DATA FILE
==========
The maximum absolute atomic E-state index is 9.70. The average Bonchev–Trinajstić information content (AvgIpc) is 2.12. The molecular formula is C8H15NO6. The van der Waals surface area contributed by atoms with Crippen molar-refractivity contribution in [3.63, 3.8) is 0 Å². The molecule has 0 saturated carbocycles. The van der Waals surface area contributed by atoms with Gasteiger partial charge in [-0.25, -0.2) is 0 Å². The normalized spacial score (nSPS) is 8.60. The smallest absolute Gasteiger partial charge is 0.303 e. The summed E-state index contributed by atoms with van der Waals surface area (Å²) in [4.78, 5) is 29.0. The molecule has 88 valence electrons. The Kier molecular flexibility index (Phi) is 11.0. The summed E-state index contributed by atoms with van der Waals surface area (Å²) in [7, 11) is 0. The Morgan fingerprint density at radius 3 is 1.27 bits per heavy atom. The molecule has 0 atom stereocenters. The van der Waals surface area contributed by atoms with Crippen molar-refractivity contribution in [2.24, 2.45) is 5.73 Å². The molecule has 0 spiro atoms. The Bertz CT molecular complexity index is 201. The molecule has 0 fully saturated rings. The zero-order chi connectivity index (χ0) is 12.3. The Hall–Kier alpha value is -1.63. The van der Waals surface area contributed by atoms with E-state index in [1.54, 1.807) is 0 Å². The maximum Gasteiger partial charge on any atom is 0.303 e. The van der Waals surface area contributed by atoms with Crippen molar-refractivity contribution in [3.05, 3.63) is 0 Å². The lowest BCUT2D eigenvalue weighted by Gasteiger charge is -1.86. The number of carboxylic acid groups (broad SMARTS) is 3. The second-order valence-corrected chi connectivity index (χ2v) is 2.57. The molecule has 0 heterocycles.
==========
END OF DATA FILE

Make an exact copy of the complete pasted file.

The maximum absolute atomic E-state index is 9.70. The average Bonchev–Trinajstić information content (AvgIpc) is 2.12. The molecular formula is C8H15NO6. The van der Waals surface area contributed by atoms with Crippen molar-refractivity contribution in [3.63, 3.8) is 0 Å². The molecule has 0 saturated carbocycles. The van der Waals surface area contributed by atoms with Gasteiger partial charge in [-0.25, -0.2) is 0 Å². The normalized spacial score (nSPS) is 8.60. The smallest absolute Gasteiger partial charge is 0.303 e. The summed E-state index contributed by atoms with van der Waals surface area (Å²) in [4.78, 5) is 29.0. The molecule has 88 valence electrons. The Kier molecular flexibility index (Phi) is 11.0. The summed E-state index contributed by atoms with van der Waals surface area (Å²) in [7, 11) is 0. The Morgan fingerprint density at radius 3 is 1.27 bits per heavy atom. The molecule has 0 atom stereocenters. The van der Waals surface area contributed by atoms with Crippen molar-refractivity contribution in [2.24, 2.45) is 5.73 Å². The molecule has 0 spiro atoms. The Bertz CT molecular complexity index is 201. The molecule has 0 fully saturated rings. The zero-order chi connectivity index (χ0) is 12.3. The Hall–Kier alpha value is -1.63. The van der Waals surface area contributed by atoms with E-state index in [1.54, 1.807) is 0 Å². The maximum Gasteiger partial charge on any atom is 0.303 e. The van der Waals surface area contributed by atoms with Crippen molar-refractivity contribution in [3.05, 3.63) is 0 Å². The lowest BCUT2D eigenvalue weighted by Gasteiger charge is -1.86. The number of carboxylic acid groups (broad SMARTS) is 3. The second-order valence-corrected chi connectivity index (χ2v) is 2.57. The molecule has 0 heterocycles.